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  The Consumer Price Index Increased 0.4% in May
Posted Under: CPI • Government • Inflation • Fed Reserve

Implications: The long-awaited acceleration in inflation is finally here and is sure to be a hot topic of conversation at the Federal Reserve meeting both today and tomorrow. Consumer prices increased 0.4% in May, the most in fifteen months. Energy and food led the way higher, but were not the whole story. The "core" CPI, which excludes food and energy, was up 0.3% in May, the largest gain since 2009. The trend in inflation is starting to show the influence of prolonged loose monetary policy. Although consumer prices are up a moderate 2.1% from a year ago, they're up at a 3.3% annual rate in the past three months. Core prices are up 2% from a year ago, but up at a 2.8% annual rate in the past three months. In addition, owners' equivalent rent (the government's estimate of what homeowners would charge themselves for rent), which makes up about ¼ of the overall CPI, is up 2.6% from a year ago but up at a 2.8% annual rate in the past three months. This measure will be a key source of the acceleration in inflation in the year ahead, in large part fueled by the shift toward renting rather than owning. Plugging today's CPI data into our models suggests the Fed's preferred measure of inflation, the PCE deflator, probably increased 0.3% in May. If so, it would be up 1.8% from a year ago, barely below the Fed's target of 2%. We expect to hit and cross the 2% target later this year, consistent with our view that the Fed starts raising short-term interest rates in the first half of 2015. Expect tomorrow's Fed announcement to include a continued taper of quantitative easing, keeping the Fed on pace to finish expanding its balance sheet this Fall. Also pay close attention to how Fed Chair Janet Yellen talks about inflation in her press conference. A lack of concern would bolster the case that, despite a public target of 2% inflation, the Fed intends to let inflation move and stay higher. If so, that's a bad sign for bonds and, at least in the near term, a good one for equities.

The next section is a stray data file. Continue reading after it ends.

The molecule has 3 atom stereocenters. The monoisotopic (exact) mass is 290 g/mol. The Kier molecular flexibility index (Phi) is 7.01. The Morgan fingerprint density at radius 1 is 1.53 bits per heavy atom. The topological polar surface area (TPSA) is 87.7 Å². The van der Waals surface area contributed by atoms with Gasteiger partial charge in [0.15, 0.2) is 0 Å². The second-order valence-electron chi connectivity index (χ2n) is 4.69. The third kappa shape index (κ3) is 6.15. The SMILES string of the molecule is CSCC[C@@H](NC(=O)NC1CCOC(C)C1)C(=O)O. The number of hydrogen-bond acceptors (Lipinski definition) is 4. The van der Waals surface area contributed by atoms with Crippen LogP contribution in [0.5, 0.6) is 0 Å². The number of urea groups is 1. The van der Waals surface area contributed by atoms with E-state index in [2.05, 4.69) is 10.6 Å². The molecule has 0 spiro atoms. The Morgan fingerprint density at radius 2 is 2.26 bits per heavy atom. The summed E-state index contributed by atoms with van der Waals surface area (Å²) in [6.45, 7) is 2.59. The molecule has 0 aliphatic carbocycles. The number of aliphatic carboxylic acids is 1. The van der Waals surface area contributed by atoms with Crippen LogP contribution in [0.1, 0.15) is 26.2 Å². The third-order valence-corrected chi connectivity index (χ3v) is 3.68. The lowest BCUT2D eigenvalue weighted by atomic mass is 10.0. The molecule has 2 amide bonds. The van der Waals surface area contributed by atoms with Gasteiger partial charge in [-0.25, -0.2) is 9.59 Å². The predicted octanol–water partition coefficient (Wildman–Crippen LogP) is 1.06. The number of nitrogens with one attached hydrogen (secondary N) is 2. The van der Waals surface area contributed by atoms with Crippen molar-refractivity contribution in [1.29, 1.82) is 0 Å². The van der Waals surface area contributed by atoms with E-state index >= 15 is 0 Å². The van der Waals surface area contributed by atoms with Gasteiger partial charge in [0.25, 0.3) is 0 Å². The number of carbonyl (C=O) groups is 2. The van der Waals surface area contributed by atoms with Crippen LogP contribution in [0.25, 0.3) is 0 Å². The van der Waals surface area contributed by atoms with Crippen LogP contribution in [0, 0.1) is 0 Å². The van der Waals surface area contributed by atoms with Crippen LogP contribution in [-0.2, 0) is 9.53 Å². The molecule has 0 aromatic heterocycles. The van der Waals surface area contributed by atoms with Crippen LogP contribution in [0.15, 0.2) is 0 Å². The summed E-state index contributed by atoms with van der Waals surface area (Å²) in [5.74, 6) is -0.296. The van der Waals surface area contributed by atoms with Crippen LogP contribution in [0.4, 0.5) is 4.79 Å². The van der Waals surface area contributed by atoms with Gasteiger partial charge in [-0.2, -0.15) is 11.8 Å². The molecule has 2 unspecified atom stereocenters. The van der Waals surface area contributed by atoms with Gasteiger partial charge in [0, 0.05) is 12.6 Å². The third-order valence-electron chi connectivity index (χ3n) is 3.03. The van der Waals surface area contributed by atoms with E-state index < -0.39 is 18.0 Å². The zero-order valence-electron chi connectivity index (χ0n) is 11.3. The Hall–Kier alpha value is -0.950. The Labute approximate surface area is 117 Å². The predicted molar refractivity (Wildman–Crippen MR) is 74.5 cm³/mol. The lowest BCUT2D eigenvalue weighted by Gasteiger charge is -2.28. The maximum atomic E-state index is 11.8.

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Posted on Tuesday, June 17, 2014 @ 9:50 AM • Post Link Share: 
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